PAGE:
Goats in our study have experienced a history of positive long-term interactions with humans (e.g. receiving food) as well as circumstances in which food is inaccessible. Thus, this specific ontogeny, leading to an additional reduction of fear responses and/or the establishment of a referential problem space , may have affected the expression of human-directed behaviours that we report. It would be intriguing to test both hypotheses by comparing the behaviour of tame non-domesticated goats with domestic ones that are kept under similar husbandry conditions. Research that compared canids in the unsolvable task points towards a strong effect of domestication , although results in related tasks, like following human pointing gestures, indicated that previous experiences with humans can be a strong factor affecting the performance of canids .
Goats show human-directed visual orienting behaviour similar to the referential and intentional communication shown in hominoids, which is also evident in companion animals such as dogs and horses. This challenges the view that a specific kind of domestication, i.e. the selection for companionship, has led to the development of complex communication with humans in domestic animals.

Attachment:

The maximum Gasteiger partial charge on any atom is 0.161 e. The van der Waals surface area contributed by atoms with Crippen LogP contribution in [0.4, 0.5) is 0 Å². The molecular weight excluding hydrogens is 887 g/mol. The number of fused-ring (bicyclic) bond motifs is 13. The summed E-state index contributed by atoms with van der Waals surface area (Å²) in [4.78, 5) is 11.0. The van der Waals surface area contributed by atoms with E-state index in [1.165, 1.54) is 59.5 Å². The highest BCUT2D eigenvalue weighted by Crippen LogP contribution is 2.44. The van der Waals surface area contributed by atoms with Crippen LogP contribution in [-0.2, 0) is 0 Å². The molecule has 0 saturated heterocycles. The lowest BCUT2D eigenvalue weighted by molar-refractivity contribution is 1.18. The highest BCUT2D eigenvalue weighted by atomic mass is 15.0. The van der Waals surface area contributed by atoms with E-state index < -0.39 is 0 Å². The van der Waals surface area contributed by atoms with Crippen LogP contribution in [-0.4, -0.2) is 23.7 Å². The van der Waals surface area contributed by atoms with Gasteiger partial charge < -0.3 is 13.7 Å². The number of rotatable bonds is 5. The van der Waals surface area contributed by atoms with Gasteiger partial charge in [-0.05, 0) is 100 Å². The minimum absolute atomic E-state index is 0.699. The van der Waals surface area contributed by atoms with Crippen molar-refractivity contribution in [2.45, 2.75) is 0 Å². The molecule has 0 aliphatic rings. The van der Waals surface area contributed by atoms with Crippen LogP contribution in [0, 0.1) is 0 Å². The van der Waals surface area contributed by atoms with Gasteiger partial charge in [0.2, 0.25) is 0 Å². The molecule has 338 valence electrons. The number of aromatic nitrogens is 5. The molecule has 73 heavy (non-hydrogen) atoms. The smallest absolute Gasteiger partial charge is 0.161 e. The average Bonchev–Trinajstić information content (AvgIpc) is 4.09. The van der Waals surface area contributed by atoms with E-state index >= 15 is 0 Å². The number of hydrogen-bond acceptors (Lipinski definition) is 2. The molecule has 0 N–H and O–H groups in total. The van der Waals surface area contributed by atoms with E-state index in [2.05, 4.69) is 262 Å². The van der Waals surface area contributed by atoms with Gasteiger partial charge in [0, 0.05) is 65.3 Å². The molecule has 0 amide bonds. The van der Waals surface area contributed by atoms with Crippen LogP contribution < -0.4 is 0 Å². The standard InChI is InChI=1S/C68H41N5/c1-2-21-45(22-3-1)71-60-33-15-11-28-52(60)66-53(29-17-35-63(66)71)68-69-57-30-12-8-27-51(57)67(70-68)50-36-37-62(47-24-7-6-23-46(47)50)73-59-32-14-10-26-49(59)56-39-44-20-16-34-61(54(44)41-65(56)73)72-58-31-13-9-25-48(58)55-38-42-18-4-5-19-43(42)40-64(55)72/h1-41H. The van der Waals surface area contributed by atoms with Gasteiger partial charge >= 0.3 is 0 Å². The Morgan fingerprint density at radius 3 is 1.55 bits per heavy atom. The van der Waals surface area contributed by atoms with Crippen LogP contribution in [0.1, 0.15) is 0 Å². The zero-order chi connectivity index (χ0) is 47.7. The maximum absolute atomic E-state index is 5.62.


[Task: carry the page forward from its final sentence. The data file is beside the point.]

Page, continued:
Animal care and all experimental procedures were in accordance with the ASAB/ABS Guidelines for the Use of Animals in Research. The study was approved by the Animal Welfare and Ethical Review Board committee of Queen Mary University of London (Ref. QMULAWERB032015).
C.N., J.M.B. and A.G.M. conceived/designed the study; J.M.B. and C.N. conducted experiments and analysed the data; C.N., J.M.B. and A.G.M. wrote the manuscript. All authors gave final approval for publication and agree to be held accountable for the work performed.
The authors have no competing interests.
This work was supported by grants from the Deutsche Forschungsgemeinschaft (NA 1233/1-1) to C.N. and Farm Sanctuary ‘Someone, not Something Project’ to A.G.M. and C.N.
We thank Robert Hitch and all staff and volunteers of Buttercups Sanctuary for Goats (www.buttercups.org.uk) for their excellent help and free access to the animals. We thank Natalia Albuquerque, Luigi Baciadonna and Claudia Wascher for helpful comments on the manuscript.
- Received April 6, 2016.
- Accepted June 14, 2016.
- © 2016 The Author(s)
Published by the Royal Society. All rights reserved.